Chipped tooth

Chipped Tooth


Enamel — or the tough, outer covering of your teeth — is one of the strongest substances in your body. But it does have it limits. A forceful blow or excessive wear and tear can cause teeth to chip. The result is a jagged tooth surface that can be sharp, tender, and disfiguring.



Causes of chipped teeth


Teeth can chip for any number of reasons. Common causes include:


  • biting down on hard substances, like ice or hard candy
  • falls or car accidents
  • playing contact sports without a mouth guard
  • grinding your teeth when you sleep


It makes sense that weakened teeth are more likely to chip than strong teeth. Some things that reduce the strength of a tooth include:


  • Tooth decay and cavities eat away at enamel. Large fillings also tend to weaken teeth.
  • Teeth grinding can wear down enamel.
  • Eating a lot of acid-producing foods, such as fruit juices, coffee, and spicy foods can break down enamel and leave the surface of teeth exposed.
  • Acid reflux or heartburn, two digestive conditions, can bring stomach acid up into your mouth, where they can damage tooth enamel.
  • Eating disorders or excessive alcohol use can cause frequent vomiting, which in turn can produce enamel-eating acid.
  • Sugar produces bacteria in your mouth, and that bacteria can attack enamel.
  • Tooth enamel wears down over time, so if you’re 50 years or older, your risk of having weakened enamel increases. In one study published in the Journal of Endodontics, nearly two-thirds of those with cracked teeth were over 50.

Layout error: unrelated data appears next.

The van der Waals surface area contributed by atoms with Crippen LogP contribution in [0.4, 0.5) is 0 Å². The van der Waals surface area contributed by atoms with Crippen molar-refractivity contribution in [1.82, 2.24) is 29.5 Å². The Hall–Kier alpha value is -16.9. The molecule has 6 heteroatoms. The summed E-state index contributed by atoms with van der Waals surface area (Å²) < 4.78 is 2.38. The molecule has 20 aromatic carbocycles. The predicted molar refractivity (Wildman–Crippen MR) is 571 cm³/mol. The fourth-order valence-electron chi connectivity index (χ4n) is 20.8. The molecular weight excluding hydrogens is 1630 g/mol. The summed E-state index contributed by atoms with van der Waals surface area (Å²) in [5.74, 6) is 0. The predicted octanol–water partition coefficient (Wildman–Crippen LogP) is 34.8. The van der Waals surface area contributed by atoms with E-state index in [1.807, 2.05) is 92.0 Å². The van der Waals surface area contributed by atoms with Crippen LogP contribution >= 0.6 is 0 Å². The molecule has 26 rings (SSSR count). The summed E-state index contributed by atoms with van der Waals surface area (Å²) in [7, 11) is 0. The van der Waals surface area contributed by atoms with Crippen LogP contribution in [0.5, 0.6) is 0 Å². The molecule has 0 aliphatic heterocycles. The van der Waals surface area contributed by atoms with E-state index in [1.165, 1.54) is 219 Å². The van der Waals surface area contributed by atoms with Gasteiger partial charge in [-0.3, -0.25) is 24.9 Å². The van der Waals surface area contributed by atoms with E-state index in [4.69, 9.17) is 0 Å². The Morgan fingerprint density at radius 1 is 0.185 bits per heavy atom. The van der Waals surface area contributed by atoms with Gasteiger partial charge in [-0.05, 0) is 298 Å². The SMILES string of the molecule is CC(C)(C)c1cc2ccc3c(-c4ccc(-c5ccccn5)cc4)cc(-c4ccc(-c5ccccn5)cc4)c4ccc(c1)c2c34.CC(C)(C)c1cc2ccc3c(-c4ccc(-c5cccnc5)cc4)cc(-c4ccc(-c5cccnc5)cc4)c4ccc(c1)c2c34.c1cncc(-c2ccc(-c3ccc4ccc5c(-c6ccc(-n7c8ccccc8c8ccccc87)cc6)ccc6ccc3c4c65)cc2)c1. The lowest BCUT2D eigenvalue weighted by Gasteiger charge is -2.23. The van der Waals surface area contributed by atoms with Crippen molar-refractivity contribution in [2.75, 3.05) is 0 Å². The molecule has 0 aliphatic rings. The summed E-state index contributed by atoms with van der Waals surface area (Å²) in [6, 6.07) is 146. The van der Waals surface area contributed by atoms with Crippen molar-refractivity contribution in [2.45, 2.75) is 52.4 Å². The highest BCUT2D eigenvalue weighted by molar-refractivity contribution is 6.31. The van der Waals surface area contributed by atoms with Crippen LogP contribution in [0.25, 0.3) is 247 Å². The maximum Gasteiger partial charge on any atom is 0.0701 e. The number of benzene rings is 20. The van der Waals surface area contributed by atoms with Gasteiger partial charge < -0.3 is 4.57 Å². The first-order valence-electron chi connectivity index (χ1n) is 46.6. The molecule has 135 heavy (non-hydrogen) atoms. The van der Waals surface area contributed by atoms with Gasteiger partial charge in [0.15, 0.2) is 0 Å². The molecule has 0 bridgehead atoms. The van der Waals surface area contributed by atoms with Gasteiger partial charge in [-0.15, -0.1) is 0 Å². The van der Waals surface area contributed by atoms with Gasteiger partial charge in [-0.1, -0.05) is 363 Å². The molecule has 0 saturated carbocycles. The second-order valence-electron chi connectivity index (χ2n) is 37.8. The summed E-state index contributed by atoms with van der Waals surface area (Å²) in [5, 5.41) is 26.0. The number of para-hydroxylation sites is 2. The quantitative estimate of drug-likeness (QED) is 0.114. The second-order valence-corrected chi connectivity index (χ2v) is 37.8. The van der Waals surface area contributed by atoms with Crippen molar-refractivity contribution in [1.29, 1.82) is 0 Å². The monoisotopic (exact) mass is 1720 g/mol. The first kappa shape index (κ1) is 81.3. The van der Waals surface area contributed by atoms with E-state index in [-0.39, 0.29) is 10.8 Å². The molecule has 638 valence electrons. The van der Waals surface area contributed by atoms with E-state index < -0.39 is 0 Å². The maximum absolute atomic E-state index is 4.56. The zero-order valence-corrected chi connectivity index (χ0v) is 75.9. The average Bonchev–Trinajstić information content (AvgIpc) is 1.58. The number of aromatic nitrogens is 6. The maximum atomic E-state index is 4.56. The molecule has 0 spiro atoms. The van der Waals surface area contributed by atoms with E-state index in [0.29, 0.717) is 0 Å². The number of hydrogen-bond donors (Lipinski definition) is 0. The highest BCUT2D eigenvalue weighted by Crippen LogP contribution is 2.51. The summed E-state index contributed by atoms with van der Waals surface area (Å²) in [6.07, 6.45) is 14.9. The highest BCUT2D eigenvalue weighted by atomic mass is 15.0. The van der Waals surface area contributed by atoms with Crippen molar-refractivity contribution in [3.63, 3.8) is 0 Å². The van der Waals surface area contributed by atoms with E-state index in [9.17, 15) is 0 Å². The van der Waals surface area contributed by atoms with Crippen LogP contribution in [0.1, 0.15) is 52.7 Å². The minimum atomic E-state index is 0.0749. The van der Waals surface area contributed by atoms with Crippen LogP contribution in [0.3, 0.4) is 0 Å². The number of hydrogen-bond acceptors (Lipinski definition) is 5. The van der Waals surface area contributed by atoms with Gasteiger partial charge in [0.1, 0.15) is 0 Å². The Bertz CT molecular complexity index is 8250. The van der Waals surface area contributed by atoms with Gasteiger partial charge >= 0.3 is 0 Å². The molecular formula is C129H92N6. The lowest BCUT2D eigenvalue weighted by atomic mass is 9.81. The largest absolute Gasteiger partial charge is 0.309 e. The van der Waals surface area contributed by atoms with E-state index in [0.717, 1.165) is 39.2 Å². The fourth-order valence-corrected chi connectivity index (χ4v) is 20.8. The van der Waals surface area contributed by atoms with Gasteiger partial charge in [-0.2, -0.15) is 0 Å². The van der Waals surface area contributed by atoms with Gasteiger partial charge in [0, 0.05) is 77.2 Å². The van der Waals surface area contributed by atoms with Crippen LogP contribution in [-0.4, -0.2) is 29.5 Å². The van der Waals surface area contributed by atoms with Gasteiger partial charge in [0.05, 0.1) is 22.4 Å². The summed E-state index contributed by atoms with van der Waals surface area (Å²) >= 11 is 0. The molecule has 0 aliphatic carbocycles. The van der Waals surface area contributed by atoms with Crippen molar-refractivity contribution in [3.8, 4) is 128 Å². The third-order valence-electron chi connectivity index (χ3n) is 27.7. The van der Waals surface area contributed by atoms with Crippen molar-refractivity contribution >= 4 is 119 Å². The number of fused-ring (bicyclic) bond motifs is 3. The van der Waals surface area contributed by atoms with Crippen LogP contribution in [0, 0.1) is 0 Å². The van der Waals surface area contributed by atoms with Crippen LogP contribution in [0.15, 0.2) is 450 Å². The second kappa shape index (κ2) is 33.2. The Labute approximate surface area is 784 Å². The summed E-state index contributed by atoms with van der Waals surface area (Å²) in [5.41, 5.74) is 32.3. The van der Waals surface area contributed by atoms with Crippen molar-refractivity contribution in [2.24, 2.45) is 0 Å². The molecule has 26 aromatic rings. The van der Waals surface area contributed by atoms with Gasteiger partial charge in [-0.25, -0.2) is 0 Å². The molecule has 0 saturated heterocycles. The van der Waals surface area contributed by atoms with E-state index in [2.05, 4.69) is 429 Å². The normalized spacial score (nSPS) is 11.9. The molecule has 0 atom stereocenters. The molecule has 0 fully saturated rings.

Which teeth are at risk?


Any weakened tooth is at risk. But one study shows that the second lower molar — possibly because it takes a fair amount of pressure when chewing — and teeth with fillings are most prone to chipping. That being said, intact teeth are also subject to chipping.


Symptoms of a chipped tooth


If the chip is minor and not at the front of your mouth, you may not know you have it at all. When you do have symptoms, however, they may include:


  • feeling a jagged surface when you run your tongue over your teeth
  • irritation of the gum around the chipped tooth.
  • irritation of your tongue from “catching” it on the tooth’s uneven and rough edge
  • pain from pressure on the tooth when biting, which can be intense if the chip is near to or exposes the nerves of the tooth

Diagnosing a chipped tooth


Your dentist can make a diagnosis of a chipped tooth via visible inspection of your mouth. They’ll also take into account your symptoms and ask you about events that may have caused the chipping.


Chipped tooth treatment options


Treatment of a chipped tooth generally depends on its location, severity, and symptoms. Unless it’s causing severe pain and significantly interfering with eating and sleeping, it’s not a medical emergency.

Still, you should make an appointment with your doctor as soon as possible to avoid infection or further damage to the tooth. A minor chip can usually be treated by simply smoothing and polishing the tooth.

For more extensive chips your doctor may recommend the following:


Tooth reattachment


If you still have the tooth fragment that broke off, place it in a glass of milk to keep it moist. The calcium will help keep it alive. If you don’t have milk tuck it into your gum, making sure not to swallow it.

Then get to your dentist immediately. They may be able to cement the fragment back onto your tooth.




A composite resin (plastic) material or porcelain (layers of ceramic) is cemented to the surface of your tooth and shaped to its form. Ultraviolet lights are used to harden and dry the material. After drying, more shaping is done until the material fits your tooth exactly.

Bonds can last up to 10 years.


Porcelain veneer